When thinking about online event security, Krueger reminds us to think about how we would approach security at a physical event. For example, at minimum there would likely be a registration desk for checking IDs.
Securing a digital event is much more challenging, but it’s just as important. Here are some things to keep in mind to make your event more secure.
Lock Down Registrations
When setting up registrations, make sure you enable individual links for each attendee so that you can easily track activity and data related to each link. It’s also important to be very clear about the nature of the links in your event communications so that attendees realize that they’re personalized and are aware they shouldn’t be sharing their links with anyone else.
Implement a Code of Conduct
Think about how you would handle a Zoombombing situation and how you might be able to eject someone who doesn’t follow your code of conduct. Include the code of conduct along with terms and conditions in your registration so that everyone understands what is expected as well as the consequences of noncompliance.
Get a Password Manager
One of the simplest ways to improve your event security, and your online privacy in general, is to use a password manager. These tools generate and keep track of randomized passwords for you to ensure that you’re not reusing the same, easy-to-guess password across multiple event platforms and services.
All you need to do is remember one master password, and your other data will be securely stored within the system. Krueger suggests checking out Lastpass, but there are a variety of other options on the market as well.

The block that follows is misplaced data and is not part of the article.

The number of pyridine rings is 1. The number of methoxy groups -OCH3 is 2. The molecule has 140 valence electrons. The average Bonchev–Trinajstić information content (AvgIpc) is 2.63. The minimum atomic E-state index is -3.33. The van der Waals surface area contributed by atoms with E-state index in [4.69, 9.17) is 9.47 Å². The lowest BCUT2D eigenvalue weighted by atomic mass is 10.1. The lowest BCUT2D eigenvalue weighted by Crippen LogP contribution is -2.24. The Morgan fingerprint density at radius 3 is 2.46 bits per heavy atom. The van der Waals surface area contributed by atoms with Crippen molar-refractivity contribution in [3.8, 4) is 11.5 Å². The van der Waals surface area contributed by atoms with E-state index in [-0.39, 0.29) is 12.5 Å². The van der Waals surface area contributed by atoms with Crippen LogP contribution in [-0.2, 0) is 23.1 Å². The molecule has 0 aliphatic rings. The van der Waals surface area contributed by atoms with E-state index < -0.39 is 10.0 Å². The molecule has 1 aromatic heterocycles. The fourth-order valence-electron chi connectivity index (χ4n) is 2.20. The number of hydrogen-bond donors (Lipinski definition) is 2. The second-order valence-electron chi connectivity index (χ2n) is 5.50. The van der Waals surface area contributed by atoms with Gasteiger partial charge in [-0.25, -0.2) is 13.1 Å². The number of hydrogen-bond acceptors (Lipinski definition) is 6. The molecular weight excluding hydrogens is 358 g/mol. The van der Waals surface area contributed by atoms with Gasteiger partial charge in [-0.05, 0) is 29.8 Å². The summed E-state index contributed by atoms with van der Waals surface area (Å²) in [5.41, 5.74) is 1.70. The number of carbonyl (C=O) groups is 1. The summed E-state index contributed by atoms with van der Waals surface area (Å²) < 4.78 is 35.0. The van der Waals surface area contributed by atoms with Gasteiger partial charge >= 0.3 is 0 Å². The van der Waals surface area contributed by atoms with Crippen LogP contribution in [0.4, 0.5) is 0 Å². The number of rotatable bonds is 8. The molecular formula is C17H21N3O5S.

Keep an Eye on Your Integrations
Integrating your event platform with other tools, such as an event app, is sometimes inevitable, especially for a virtual event. It’s not necessarily an issue to do so, but it’s a good idea to try to limit the number of integrations as much as possible.
Always be aware of who you’re granting access to and make sure you regularly monitor your integrations so you can remove any that are no longer being used.
Use a VPN When Possible
If possible, using a company VPN will allow you to access and use your office’s server from home, which will be much more secure than a home or public WiFi network when sending and sharing sensitive information over the internet. Even if the only option available to you is a consumer-grade VPN, such as ExpressVPN, it’s still better than nothing and will make it more difficult for your data to be traced and hacked.
Consider Two-Factor Authentication
You’ve likely already encountered two-factor authentication when trying to log into sites like Gmail and Apple. This is a system that aims to verify someone’s identity by requesting two pieces of evidence as opposed to just one (which is generally a password).
These sites typically use text or email as the secondary authentication method. However, Krueger warns that these methods have been proven to be very hackable. Both he and Bray recommend using an actual two-factor authentication app that generates a temporary, one time code or a physical USB-C key when securing access to any event platforms’ content management systems as you’re creating your event and inputting information.
Cybersecurity is not a new topic, but it’s becoming increasingly important for eventprofs to take an active role in learning about cybersecurity and how to safeguard their data as events largely move online. These best practices will also be useful even once live events resume, given that there will still certainly be a virtual component.